Hawaii Island coffee growers welcomed Monday the news that $700,000 in federal funding had been secured to continue efforts to battle the invasive coffee berry borer.
However, they also argued that state and federal sources still haven’t done enough to protect their industry.
U.S. Sen. Mazie Hirono, U.S. Rep. Tulsi Gabbard, and the U.S. Department of Agriculture announced that $1 million in total would be distributed through the Integrated Pest Management Program to pursue scientifically-based approaches to fighting the destructive insect, with Puerto Rico receiving $300,000 and Hawaii receiving the other $700,000. A similar appropriation was made last year.
According to a press release sent by Hirono’ office, since the pest was first discovered in Kona in 2010, Hawaii Island coffee growers have had more than $9 million in crops destroyed by the berry borer.
Bruce Corker, a board member of the Kona Coffee Farmers Association and owner of Rancho Aloha farm in Holualoa, said Monday afternoon that while the appropriation was certainly welcome, more must be done if Hawaii’s coffee industry is to survive.
“Let me first say that we are pleased we have gotten something,” he said. “We are very grateful to Sen. (Mazie) Hirono’s office and Rep. (Tulsi) Gabbard’s office. Both put a lot of work into trying to fund and continue funding this USDA program. The request last year was for $5 million over five years, but we learned that what they had to deal with was the sequester of federal funds. The money is limited — $1 million is good, but not nearly enough to do what really needs to be done.”
Corker added that he and other farmers on the Big Island would like to see a stronger reimbursement program, or even a full government provision, to cover purchases of insecticides used to control the berry borer. As an example, he said that he now uses on his farm an organic pesticide that costs $75 per quart, and recent University of Hawaii recommendations are for farmers to use one quart per acre to fight the berry borer.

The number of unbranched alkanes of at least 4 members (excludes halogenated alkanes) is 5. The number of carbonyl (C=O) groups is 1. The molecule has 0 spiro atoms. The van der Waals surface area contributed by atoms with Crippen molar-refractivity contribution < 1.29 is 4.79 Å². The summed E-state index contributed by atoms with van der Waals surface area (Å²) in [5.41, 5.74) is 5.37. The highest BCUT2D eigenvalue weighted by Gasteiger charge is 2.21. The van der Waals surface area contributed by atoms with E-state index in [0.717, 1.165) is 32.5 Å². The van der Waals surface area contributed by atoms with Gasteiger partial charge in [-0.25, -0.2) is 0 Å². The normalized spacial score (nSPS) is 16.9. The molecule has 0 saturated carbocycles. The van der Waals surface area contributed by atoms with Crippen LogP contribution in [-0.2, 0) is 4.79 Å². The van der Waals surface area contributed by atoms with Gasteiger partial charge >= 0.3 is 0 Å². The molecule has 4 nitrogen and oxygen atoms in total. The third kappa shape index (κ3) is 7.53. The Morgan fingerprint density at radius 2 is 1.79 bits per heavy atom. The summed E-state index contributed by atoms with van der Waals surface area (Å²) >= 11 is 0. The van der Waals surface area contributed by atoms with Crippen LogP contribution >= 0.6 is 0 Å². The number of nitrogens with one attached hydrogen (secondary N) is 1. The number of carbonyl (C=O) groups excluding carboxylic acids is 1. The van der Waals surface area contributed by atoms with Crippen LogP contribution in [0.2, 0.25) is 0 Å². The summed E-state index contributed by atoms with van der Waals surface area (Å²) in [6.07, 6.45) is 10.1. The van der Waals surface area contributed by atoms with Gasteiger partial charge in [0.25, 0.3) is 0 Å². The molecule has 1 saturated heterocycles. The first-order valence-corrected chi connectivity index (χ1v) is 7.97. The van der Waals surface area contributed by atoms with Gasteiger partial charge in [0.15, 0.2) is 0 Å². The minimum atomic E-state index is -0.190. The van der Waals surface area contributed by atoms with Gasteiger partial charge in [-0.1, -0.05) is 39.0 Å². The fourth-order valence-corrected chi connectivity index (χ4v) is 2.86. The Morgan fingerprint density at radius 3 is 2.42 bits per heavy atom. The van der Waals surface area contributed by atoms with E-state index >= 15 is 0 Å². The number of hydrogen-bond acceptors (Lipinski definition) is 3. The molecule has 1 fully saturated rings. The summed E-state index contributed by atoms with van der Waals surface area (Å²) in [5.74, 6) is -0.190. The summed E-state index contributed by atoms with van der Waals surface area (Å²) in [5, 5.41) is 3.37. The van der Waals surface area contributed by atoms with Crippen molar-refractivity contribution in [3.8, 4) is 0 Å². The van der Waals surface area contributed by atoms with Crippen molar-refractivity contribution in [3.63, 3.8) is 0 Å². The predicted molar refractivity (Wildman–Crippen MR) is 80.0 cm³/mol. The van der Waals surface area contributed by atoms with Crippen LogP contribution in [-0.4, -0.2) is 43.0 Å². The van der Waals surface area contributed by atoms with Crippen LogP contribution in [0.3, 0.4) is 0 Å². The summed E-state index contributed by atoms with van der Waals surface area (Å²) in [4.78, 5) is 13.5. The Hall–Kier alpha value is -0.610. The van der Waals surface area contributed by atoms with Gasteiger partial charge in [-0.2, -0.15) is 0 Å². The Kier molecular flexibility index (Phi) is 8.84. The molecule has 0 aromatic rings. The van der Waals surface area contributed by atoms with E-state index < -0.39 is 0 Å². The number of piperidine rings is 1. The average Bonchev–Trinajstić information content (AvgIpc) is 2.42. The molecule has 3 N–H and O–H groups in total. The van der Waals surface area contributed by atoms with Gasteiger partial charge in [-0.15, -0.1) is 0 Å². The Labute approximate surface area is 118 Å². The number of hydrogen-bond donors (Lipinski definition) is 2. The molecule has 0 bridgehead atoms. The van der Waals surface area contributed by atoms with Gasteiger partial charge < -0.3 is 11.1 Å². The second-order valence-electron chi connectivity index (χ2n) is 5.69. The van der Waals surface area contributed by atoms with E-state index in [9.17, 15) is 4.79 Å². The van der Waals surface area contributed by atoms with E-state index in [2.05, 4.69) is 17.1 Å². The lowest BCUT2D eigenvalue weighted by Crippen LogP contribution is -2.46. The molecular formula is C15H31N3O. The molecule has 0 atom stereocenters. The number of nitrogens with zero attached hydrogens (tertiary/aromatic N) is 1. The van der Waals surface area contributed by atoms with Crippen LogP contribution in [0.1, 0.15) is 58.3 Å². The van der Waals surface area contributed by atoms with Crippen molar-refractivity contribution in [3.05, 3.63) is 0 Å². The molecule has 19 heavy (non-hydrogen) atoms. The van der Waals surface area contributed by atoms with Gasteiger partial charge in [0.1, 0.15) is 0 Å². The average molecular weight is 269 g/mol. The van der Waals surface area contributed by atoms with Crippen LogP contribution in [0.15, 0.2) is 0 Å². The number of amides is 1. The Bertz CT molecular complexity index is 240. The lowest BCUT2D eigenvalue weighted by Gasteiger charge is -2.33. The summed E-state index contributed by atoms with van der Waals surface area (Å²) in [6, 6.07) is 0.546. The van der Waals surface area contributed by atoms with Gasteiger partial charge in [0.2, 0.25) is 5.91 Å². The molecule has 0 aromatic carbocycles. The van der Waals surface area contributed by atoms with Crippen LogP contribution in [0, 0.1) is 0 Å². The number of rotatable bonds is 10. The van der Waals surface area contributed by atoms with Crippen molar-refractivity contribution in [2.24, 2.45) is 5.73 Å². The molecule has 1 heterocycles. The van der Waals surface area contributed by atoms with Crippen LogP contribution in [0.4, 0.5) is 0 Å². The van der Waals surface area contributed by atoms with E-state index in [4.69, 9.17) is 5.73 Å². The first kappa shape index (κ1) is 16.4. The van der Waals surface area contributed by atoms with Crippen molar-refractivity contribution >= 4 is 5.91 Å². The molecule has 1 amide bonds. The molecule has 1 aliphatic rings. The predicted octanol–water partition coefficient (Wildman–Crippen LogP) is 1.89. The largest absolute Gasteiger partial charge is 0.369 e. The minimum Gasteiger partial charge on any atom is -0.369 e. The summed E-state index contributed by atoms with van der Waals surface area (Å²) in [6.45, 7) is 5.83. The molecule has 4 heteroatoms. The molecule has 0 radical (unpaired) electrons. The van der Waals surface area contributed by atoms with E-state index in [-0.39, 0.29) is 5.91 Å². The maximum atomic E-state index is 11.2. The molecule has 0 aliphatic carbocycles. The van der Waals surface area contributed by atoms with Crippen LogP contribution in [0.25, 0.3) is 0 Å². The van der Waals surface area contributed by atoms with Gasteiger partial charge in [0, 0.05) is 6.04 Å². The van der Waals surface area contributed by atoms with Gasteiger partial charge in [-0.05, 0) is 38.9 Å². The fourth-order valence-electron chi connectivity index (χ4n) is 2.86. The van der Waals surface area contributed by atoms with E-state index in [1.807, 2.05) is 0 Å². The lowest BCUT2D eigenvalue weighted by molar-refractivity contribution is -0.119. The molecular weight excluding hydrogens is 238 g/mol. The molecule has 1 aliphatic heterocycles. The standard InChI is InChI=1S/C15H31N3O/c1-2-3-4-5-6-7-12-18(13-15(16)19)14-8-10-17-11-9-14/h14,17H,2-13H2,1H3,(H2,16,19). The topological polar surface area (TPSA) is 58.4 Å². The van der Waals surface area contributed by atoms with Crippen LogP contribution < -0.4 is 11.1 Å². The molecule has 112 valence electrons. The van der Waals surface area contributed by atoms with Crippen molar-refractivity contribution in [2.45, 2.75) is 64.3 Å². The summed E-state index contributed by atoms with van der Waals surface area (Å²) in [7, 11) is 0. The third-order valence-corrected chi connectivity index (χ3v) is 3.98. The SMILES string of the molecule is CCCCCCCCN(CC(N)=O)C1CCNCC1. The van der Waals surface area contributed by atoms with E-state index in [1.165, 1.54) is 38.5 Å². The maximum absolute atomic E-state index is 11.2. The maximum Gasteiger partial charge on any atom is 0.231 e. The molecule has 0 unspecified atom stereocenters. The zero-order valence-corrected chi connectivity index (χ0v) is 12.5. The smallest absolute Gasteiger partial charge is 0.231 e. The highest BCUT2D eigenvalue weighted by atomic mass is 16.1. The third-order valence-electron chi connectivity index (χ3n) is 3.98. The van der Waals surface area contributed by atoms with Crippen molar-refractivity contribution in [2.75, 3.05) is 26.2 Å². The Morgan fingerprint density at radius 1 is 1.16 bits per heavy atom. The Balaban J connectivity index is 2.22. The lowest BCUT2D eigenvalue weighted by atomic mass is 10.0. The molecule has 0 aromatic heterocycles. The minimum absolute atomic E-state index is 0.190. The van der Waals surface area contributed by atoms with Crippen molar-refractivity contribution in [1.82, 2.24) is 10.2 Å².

“Most farms are spraying four to five times a season; some farms are spraying every month. It’s a lot of money,” he said.
During the current state legislative session, state Rep. Nicole E. Lowen, D-Kailua-Kona, sponsored a bill to provide funding for a pesticide subsidy program that originally asked for $3 million. By the time it was passed by the Legislature, however, it had been whittled down to $500,000.
“We’re disappointed with the state Legislature in terms of what they did to (House Bill) 1514,” Corker said. “But, we are grateful to Tulsi Gabbard and Mazie Hirono. The folks in their offices have been working very hard, and they have put a lot of time into this.”
In the press release, Hirono said she had written directly to U.S. Agriculture Secretary Tom Vilsack to urge continued funding to fight the berry borer.
“I’ve met and listened to farmers whose crops are being impacted by this alien pest species. Coffee is an important agriculture crop and export for our state — we produce some of the world’s best beans — and it is crucial that we provide the resources our farmers need,” she was quoted as saying.
According to the release, Hawaii Island is home to more than 700 small coffee farms.
“In 2011, coffee farmers in Hawaii produced more than 8 million pounds of coffee, valued at more than $30 million,” the release stated.
Email Colin M. Stewart at firstname.lastname@example.org.